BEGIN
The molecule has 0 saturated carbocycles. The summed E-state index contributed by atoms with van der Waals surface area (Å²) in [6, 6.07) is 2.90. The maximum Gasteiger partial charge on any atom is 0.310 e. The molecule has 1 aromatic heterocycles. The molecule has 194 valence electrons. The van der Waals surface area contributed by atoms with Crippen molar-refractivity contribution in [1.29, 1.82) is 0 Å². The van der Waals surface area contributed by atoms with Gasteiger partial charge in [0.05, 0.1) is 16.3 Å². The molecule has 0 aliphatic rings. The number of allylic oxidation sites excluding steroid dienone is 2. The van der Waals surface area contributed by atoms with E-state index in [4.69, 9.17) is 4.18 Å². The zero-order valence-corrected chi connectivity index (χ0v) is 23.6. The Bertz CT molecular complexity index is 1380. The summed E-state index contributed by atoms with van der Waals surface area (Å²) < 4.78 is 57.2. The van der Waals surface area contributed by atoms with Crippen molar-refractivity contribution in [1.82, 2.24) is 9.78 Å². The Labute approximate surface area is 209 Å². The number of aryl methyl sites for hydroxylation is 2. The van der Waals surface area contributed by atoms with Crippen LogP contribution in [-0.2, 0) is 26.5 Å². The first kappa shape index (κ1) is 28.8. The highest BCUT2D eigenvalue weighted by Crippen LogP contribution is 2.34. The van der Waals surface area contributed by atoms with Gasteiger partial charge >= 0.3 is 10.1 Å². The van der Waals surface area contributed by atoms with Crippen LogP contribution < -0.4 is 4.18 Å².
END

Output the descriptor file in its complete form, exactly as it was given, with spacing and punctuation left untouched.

The molecule has 0 saturated carbocycles. The summed E-state index contributed by atoms with van der Waals surface area (Å²) in [6, 6.07) is 2.90. The maximum Gasteiger partial charge on any atom is 0.310 e. The molecule has 1 aromatic heterocycles. The molecule has 194 valence electrons. The van der Waals surface area contributed by atoms with Crippen molar-refractivity contribution in [1.29, 1.82) is 0 Å². The van der Waals surface area contributed by atoms with Gasteiger partial charge in [0.05, 0.1) is 16.3 Å². The molecule has 0 aliphatic rings. The number of allylic oxidation sites excluding steroid dienone is 2. The van der Waals surface area contributed by atoms with E-state index in [4.69, 9.17) is 4.18 Å². The zero-order valence-corrected chi connectivity index (χ0v) is 23.6. The Bertz CT molecular complexity index is 1380. The summed E-state index contributed by atoms with van der Waals surface area (Å²) < 4.78 is 57.2. The van der Waals surface area contributed by atoms with Crippen molar-refractivity contribution in [1.82, 2.24) is 9.78 Å². The Labute approximate surface area is 209 Å². The number of aryl methyl sites for hydroxylation is 2. The van der Waals surface area contributed by atoms with Crippen LogP contribution in [-0.2, 0) is 26.5 Å². The first kappa shape index (κ1) is 28.8. The highest BCUT2D eigenvalue weighted by Crippen LogP contribution is 2.34. The van der Waals surface area contributed by atoms with Gasteiger partial charge >= 0.3 is 10.1 Å². The van der Waals surface area contributed by atoms with Crippen LogP contribution < -0.4 is 4.18 Å².